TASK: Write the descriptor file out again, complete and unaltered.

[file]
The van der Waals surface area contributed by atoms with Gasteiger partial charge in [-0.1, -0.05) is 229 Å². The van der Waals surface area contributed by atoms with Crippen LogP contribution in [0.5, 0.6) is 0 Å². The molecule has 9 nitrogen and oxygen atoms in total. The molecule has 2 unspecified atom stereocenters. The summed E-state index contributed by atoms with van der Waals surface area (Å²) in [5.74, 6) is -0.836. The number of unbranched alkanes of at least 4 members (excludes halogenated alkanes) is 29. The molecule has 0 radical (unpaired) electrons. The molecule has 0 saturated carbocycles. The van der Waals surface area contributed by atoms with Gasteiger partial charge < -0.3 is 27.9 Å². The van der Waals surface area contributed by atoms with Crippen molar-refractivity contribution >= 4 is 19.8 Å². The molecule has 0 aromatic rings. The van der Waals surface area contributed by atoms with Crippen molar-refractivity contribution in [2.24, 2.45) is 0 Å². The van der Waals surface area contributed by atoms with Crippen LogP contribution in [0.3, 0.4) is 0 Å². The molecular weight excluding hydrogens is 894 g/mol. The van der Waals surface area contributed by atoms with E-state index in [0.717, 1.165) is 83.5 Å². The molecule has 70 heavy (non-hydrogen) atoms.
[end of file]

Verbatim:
The van der Waals surface area contributed by atoms with Gasteiger partial charge in [-0.1, -0.05) is 229 Å². The van der Waals surface area contributed by atoms with Crippen LogP contribution in [0.5, 0.6) is 0 Å². The molecule has 9 nitrogen and oxygen atoms in total. The molecule has 2 unspecified atom stereocenters. The summed E-state index contributed by atoms with van der Waals surface area (Å²) in [5.74, 6) is -0.836. The number of unbranched alkanes of at least 4 members (excludes halogenated alkanes) is 29. The molecule has 0 radical (unpaired) electrons. The molecule has 0 saturated carbocycles. The van der Waals surface area contributed by atoms with Gasteiger partial charge < -0.3 is 27.9 Å². The van der Waals surface area contributed by atoms with Crippen molar-refractivity contribution >= 4 is 19.8 Å². The molecule has 0 aromatic rings. The van der Waals surface area contributed by atoms with Crippen molar-refractivity contribution in [2.24, 2.45) is 0 Å². The van der Waals surface area contributed by atoms with Crippen LogP contribution in [0.3, 0.4) is 0 Å². The molecular weight excluding hydrogens is 894 g/mol. The van der Waals surface area contributed by atoms with E-state index in [0.717, 1.165) is 83.5 Å². The molecule has 70 heavy (non-hydrogen) atoms.